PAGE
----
By ROY WOOD
The troubled Oliver Landing development seems set to move forward after town council granted a development permit for the second and third phases of the ambitious project at Sawmill Road and Co-op Avenue.
A new company, Oliver Landing Phase 2 and 3 Development Corporation, is now running the project. The leading players remain essentially the same however, particularly managing partner Thomas Beyer.
In a telephone interview this morning, Beyer referred to himself as the “main investor” in the new company, which bought the land for phases two and three from the former development company.
Council’s approval on Monday is conditional on the new company completing the long overdue landscaping on the 12-unit phase one at an estimated cost of $52,000. The permit approval also included several minor set-back and parking requirement revisions.
Phase two includes three four-plexes on the southern edge of the development. Eight units face south toward the town works yard and four look east to the Okanagan River, set back from the hike and bike path.
The 16 units in phase three include 12 along the river and four also facing east, but along an internal road.
The three-storey units are all in the 1,350-1,450 square foot and are built in fourplexes.
Beyer said he expects the internal units to sell in the low-to-mid-$400,000 range and he riverfront homes to go in the low $500s. His hope is to complete phase two by the summer of 2021 and phase three a year later.
He said the next steps for the company are to finish the landscaping on phase one and seek building permits, likely by the end of April.
Then after filing the appropriate disclosures with the province, he said, pre-selling the units will begin. Once about six units are pre-sold, construction financing will be sought and building will start.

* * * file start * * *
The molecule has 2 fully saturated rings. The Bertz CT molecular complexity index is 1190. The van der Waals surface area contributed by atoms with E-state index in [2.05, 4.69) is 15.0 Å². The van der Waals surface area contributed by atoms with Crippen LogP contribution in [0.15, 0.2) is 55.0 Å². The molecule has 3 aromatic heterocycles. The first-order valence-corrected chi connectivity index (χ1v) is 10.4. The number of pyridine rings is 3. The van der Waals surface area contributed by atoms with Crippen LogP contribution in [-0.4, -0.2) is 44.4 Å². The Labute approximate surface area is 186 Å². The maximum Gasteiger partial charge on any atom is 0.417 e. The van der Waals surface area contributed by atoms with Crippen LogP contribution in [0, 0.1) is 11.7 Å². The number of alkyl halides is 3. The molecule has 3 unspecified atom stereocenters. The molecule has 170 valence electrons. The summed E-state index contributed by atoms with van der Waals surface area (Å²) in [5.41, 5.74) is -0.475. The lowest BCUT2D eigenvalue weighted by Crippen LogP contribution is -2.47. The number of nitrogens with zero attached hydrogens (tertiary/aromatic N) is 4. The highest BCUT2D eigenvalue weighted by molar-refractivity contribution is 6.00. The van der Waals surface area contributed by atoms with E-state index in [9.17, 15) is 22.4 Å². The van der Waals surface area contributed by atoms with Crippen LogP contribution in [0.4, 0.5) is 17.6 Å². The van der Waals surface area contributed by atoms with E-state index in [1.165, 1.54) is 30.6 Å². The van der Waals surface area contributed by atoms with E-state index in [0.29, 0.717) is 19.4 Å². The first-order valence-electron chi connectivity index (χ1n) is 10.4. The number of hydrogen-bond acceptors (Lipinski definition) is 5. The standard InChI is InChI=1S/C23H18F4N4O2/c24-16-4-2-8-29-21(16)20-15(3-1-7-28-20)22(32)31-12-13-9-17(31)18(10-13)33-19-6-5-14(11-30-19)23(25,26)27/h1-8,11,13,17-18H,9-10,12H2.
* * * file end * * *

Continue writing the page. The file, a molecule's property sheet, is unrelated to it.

The Oliver Landing development has been plagued by delays since its inception in 2016, having to do with hiring and retaining sub-contractors and some disputes with the town building inspector.
Beyer pointed out that former project manager David Perehudoff no longer has any involvement with Oliver Landing. He indicated some legal disputes with Perehudoff are working their way through the court system.
For his part, Perehudoff remains involved with Oliver Heights, a completely separate development in the northwest part of the town.
Beyer seemed optimistic about the Oliver Landing project at the council meeting on Monday, telling ODN the market is better than it was three years ago. He said this morning: “I want to finally make some money … I lost a lot of money on phase one.”
As for the longer term, Beyer still owns a large remainder of the site that was once a horse farm. Phases four and five, directly north of phases one through 3, remain far in the future and are still something of a “blank slate,” he said.